Responsibility for this situation lies squarely with the Department of Health and HPRA. It is matched by their corresponding failure to facilitate a medicinal cannabis industry in Ireland. In Europe, the market for medicinal cannabis and CBD will be worth over €20 billion within the next five years, and Ireland is way behind every other country in the EU. At least a dozen serious proposals have been presented – offering multimillion euro investments – but all have been blocked.

The truth is there is systematic, organised opposition to any progress at all levels. MCAP is a policy designed to fail, and current policy on illegal use supports the gangsters’ business model – actually making cannabis more easily available to children.

There is a secretive cabal of senior Irish clinicians who lobby against cannabis. They use arguments about children smoking illicit, high-strength, street cannabis as a reason that very sick people shouldn’t be able to use it as medicine. In fact, they say boldly and unapologetically that ‘cannabis is not medicine’ when north of the border, across the sea in the Great Britain, and throughout the EU, hundreds of thousands of patients are prescribed cannabis by their doctors and gain great benefit from it.

As seen in minutes disclosed under an FOI request, this cabal of clinicians has told minsters that anyone who lobbies them on cannabis must disclose it, and yet they have failed to disclose their own activity. Even so, ministers have flatly refused to meet anyone else who wants to put the other side of the argument.

Cannabis is not harmless. There is no medicine, nor any recreational drug that is. Most are far more harmful than cannabis, including common painkillers, alcohol and tobacco. While Irish psychiatrists can speak of nothing except the tiny risk of mental health problems (a non-existent risk in medical use), in the UK, consultant psychiatrists are prescribing it for depression, anxiety, PTSD and other mental health disorders.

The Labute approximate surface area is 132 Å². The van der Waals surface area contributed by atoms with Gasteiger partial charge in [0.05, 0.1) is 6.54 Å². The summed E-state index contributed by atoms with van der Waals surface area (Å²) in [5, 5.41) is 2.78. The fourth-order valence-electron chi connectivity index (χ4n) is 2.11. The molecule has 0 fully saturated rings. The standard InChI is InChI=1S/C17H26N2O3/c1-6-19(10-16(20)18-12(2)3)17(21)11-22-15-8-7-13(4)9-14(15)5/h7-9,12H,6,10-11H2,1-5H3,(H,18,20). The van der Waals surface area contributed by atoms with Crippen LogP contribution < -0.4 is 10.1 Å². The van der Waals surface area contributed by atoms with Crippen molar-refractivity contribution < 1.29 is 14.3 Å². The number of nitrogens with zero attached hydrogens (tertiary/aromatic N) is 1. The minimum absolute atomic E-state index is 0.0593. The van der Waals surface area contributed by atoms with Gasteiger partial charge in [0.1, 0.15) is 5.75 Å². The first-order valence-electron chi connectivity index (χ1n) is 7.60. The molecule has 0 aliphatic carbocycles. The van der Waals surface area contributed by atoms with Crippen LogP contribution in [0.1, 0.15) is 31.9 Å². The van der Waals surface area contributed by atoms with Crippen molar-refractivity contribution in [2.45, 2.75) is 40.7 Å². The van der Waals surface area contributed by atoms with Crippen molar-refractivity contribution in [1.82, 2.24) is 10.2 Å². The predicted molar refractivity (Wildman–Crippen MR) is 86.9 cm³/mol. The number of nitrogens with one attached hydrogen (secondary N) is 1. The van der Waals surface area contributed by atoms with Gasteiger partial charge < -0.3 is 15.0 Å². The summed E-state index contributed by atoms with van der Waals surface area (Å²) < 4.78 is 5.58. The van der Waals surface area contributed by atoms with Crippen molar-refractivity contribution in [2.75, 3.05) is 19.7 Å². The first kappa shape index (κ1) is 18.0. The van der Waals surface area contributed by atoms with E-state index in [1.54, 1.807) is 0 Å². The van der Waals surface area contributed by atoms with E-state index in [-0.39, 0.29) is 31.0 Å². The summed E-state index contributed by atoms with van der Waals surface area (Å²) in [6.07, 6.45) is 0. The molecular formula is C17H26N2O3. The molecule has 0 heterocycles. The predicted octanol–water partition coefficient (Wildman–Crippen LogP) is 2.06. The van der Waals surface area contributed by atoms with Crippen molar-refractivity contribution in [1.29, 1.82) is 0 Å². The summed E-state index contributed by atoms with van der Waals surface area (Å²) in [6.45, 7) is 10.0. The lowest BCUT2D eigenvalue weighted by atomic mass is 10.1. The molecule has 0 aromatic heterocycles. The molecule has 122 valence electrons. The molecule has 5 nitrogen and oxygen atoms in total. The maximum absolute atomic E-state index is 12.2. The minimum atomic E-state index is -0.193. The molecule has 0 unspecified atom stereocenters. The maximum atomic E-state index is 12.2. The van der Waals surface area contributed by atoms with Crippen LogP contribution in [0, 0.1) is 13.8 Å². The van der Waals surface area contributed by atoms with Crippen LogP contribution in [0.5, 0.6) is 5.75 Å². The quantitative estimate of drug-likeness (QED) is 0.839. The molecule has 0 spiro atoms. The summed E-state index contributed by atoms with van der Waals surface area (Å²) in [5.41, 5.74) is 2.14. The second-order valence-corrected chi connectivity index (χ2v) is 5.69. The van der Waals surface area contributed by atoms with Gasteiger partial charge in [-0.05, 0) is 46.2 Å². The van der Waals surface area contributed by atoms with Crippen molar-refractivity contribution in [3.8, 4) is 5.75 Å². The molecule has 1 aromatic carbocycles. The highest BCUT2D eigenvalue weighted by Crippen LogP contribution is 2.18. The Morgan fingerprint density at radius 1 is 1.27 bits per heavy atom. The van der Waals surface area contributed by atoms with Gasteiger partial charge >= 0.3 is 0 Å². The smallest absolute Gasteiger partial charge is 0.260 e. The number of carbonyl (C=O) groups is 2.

The misleading influence of these senior doctors is what makes cannabis a dirty word throughout government, where ministers and officials just refuse to discuss the issue. The current review of MCAP is being conducted behind closed doors, in secret, without any opportunity for patients, representative groups, the industry, or independent scientific experts to contribute.

The new drugs minister, Hildegarde Naughton TD, appointed over three months ago, has so far refused to engage at all with patient or industry representatives. It is hoped that the Citizens Assembly on Drugs Use, which is just getting underway, may bring forward a more intelligent, evidence-based approach. However, the early signs are very worrying.

The appointment as chair of Paul Reid, former chief executive of the HSE, is a strange choice. Implicit in the Assembly is an expectation of change, yet Mr Reid is closely associated with and concerned in the development and implementation of current policy.

His first action was to call ‘information sessions’ on March 28 – without announcing them publicly – and so most patient, industry and advocacy groups were excluded. Also, that same day he announced an ‘Advisory Support Group’ which consists exclusively of conservative, establishment figures, most extraordinarily Professor Mary Cannon, a psychiatrist with an international reputation as an anti-cannabis campaigner who regularly asserts that ‘cannabis is not medicine’. There are no drugs policy experts within the group, nor anyone representing patients with experience of medicinal cannabis.

Nevertheless, the Citizens’ Assembly remains the best hope for everyone seeking a more rational, evidence-based approach to cannabis and all aspects of drugs policy. As I write this, advocacy and representative groups from all over Ireland are preparing, and if they are afforded the opportunity that they should be, then the members of the Assembly itself will hear real world evidence and testimony that it is hoped will result in a positive outcome.

Statistics on the Irish cannabis market
According to the 2019–20 Irish National Drug and Alcohol Survey, 20.7 per cent of 15-64 year olds have consumed cannabis in their lifetime, and 7.1 per cent report recent use – that’s nearly 300,000 people. Cannabis valued at €15.2 million was seized by Gardaí in 2020.

Based on research carried out in the UK, adjusted pro rata for population size, the value of the cannabis market in Ireland is estimated at a minimum of €225 million and possibly as much as €675 million. It is costing the Irish State a great deal of time and money in law enforcement costs. Drug offences account for 11 per cent of all recorded offences and of these nearly 69 per cent are for personal possession, most of which are for cannabis. With a €3 billion budget for justice in 2021, drug law enforcement would appear to cost around €330 million, most of which is for cannabis.

Read more here: Source link

Leave a Reply

Your email address will not be published. Required fields are marked *